Please leave a comment on the film
This was a powerful documentary. I would like to applaud your efforts and courage. Many thanks for making this movie. I am a survivor of sexual abuse and this movie certainly touched me in the heart. I hope this movie gives the courage to other victims to speak out about their abuse.
I want to wish healing to all survivors of sexual abuse everywhere in the world.
Posted on 2011 11 19 at 10:11 PM
What a fantastic, eye opening documentary.
I am moved by the bravery of these gentleman and I hope that they will find peace.
Our society needs to be made aware and our legal system needs to be brought up to date.
I feel that this film is a step in the right direction.
Posted on 2011 09 27 at 07:40 PM
I was abused by my parents in my early years. I happened on the film by accident when it was broadcast on TV Ontario last week. I have fought with the blackness for most of my life. I found the calm thoughtfulness and coherence of the 3 helped order my own fractured thoughts. I understood more clearly than I have ever done reasons for the blackness that I have carried my whole life. I would like to have been with the 3, applauded their courage,shared their tears and offered what comfort I could. I wish I could tell my story with such courage, grace and eloquence. Thank you gentlemen.
Posted on 2011 09 24 at 09:07 PM
August 2011: I’ve just begun to watch this film online and even the opening photograph of the school brings me shivers! It immediately brings back many sad feelings. I went to Caldicott from 1987-1992. I was a day boy for most of my time there but I did board for one whole year. I never liked the school as there was a strange atmosphere created by our headmaster. I remember the headmaster at that time Peter Wright very clearly and a few other teachers who we would call ‘perves’ because they used to make us shower slowly whilst watching us, and if we hadn’t been in the showers long enough, they would ask us to go back in and wash longer. I remember at the time thinking it was very strange because even if you had totally cleaned yourself they would want you to stay in there longer than needed. I was never very good at games, I hated rugby and cricket which made life more difficult for me at Caldicott, but my saviour was the theatre and performing. I remember Peter Wright would have his favourite boys and would give them nicknames, and how jealous this would make me. I remember him giving another boy a hand written note who was the lead role in the play, whilst I was the second main part and how he commented that this boy was his favourite and that I needed to work harder. (the other boy I’m talking about will remember this I’m sure, as he has actually commented on this website too). Then the following year, he told my parents I had to change from day-boy to border if I was to get the main lead role. I was desperate for his approval and to get the lead role in the play that I agreed to board. I clearly remember him flirting with me and the way he would make me feel very special during rehearsals. It’s so strange to be talking about this now, as I think it has really scared me as an adult… I’ve never felt that comfortable with my body and that is without a doubt due to the way I was observed whilst naked in the school showers. I hated boarding there so much and even remember going home one weekend and crying to my parents that I didn’t want to go back, holding on with both hands to a door handle while they tried to pull me away to take me back to school. I never felt safe while boarding, there was always a strange atmosphere in the dorms and after games. I hated it so much that I did anything I could to get out of games, missing rubgy or cricket so I could spend time in library off-games. This was largely because I hated getting undressed afterwards as I knew the teacher would be watching me. My older brother was a number of years ahead of me at Caldicott also and I remember he had similar experiences and didn’t enjoy his time there either, particularly due to Mr Wright Senior (the headmaster), there was another younger teacher there who shared the same surname but was not his family. My brother died in the 1990s so we will never know what his experiences were, but I’m sure he was deeply affected by his time at the school, as was I. Thanks for making this film, it’s really helped me to look back at my own experiences at Caldicott and acknowledge the effect this had on my adult life. I have had a successful life and career and I think perhaps the root of my determination to succeed comes from many of the early experiences I had at the school… I remember leaving there and feeling so free, that I was finally able to run away from it. I’m sure there were many boys who were affected by abuse during the years I was at the school, and encourage them to come forward.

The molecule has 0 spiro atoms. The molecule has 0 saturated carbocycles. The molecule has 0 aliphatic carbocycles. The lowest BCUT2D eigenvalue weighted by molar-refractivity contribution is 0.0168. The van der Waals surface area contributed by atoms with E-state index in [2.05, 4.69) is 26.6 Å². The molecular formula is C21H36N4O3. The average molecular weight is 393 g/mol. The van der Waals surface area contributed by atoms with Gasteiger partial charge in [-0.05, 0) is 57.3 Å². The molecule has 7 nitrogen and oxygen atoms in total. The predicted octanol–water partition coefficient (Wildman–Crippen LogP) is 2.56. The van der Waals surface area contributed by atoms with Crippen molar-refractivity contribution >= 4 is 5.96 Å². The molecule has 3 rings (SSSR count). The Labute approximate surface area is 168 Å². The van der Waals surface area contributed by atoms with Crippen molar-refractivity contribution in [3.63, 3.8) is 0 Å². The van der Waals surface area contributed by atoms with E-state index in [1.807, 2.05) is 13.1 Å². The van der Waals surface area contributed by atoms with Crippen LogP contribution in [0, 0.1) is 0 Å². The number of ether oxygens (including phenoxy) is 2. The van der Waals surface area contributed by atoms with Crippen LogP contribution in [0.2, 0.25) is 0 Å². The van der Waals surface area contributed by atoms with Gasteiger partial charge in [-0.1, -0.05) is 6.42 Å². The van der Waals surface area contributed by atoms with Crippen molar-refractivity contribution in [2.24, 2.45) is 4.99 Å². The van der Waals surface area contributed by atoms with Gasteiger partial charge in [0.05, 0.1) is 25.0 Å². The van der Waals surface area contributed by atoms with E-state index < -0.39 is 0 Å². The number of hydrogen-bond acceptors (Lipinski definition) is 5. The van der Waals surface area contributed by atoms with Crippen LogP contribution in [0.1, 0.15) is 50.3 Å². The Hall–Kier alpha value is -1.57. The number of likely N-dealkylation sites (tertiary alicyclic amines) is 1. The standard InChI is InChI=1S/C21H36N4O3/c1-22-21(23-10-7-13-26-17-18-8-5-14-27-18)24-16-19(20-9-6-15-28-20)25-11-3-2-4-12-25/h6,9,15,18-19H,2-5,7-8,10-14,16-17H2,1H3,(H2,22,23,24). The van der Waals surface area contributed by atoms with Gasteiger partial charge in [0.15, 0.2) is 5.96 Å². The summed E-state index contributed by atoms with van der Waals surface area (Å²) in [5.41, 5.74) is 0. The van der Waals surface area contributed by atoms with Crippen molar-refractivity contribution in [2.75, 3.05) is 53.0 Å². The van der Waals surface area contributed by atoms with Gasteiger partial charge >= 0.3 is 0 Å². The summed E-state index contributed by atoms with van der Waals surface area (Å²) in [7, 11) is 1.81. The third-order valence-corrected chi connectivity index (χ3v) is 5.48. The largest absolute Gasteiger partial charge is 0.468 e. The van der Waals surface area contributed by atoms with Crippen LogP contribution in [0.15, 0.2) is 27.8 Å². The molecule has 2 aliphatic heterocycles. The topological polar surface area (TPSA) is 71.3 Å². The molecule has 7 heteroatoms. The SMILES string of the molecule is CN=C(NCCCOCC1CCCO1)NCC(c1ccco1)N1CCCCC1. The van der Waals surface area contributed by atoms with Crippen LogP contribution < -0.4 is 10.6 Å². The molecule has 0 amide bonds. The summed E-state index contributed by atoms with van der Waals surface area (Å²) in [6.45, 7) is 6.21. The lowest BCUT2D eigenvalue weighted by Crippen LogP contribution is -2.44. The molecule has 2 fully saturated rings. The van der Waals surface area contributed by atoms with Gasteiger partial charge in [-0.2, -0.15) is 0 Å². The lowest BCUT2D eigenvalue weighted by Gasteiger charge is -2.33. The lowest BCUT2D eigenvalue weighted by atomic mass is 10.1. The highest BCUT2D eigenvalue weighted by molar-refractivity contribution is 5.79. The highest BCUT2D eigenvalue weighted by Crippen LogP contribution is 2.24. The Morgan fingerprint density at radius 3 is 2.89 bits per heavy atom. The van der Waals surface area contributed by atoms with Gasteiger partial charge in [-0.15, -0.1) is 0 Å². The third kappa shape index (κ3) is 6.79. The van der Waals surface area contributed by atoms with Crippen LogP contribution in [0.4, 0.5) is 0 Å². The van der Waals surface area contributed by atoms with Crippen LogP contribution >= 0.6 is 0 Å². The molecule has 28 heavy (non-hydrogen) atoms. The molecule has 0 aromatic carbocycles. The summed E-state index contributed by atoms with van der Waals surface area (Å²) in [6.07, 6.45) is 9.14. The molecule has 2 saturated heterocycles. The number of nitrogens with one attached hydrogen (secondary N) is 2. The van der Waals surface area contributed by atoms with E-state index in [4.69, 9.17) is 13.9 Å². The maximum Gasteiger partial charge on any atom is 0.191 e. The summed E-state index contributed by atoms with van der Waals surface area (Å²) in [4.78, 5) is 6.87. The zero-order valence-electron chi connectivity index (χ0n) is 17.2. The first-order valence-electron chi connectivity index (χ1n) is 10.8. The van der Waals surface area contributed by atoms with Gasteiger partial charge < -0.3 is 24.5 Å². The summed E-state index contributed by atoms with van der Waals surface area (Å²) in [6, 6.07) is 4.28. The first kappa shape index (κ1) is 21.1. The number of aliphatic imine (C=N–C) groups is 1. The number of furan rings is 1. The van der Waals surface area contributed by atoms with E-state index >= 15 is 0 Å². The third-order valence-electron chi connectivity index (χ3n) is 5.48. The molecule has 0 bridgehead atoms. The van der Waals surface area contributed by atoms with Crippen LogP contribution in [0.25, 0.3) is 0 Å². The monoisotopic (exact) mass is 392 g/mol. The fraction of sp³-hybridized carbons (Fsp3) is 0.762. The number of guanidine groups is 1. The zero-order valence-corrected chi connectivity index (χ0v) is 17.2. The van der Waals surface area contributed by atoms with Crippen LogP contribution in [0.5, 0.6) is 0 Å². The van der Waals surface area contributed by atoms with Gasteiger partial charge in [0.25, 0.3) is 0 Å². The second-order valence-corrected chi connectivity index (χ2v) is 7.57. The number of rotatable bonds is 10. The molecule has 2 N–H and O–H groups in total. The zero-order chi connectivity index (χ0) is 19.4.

Posted on 2011 08 27 at 12:28 AM
well done to you all for breaking the silence ! unless you have been through it people dont understand . I hope you all find peace , one day soon i hope i will too x
Posted on 2011 08 20 at 01:48 PM
Saw the film late last night on a Belgian TV Channel by the name of CANVAS. I can’t praise all you people enough for showing the viewers
these hidden atrocities in the world. I already posted my comment on their pages where you’re welcome to read.
Throughout my youth I have been bruised (literally), tainted and smudged. Even as an adult. But life goes on and I shall overcome.
As all of you will too!
Posted on 2011 08 18 at 10:58 AM
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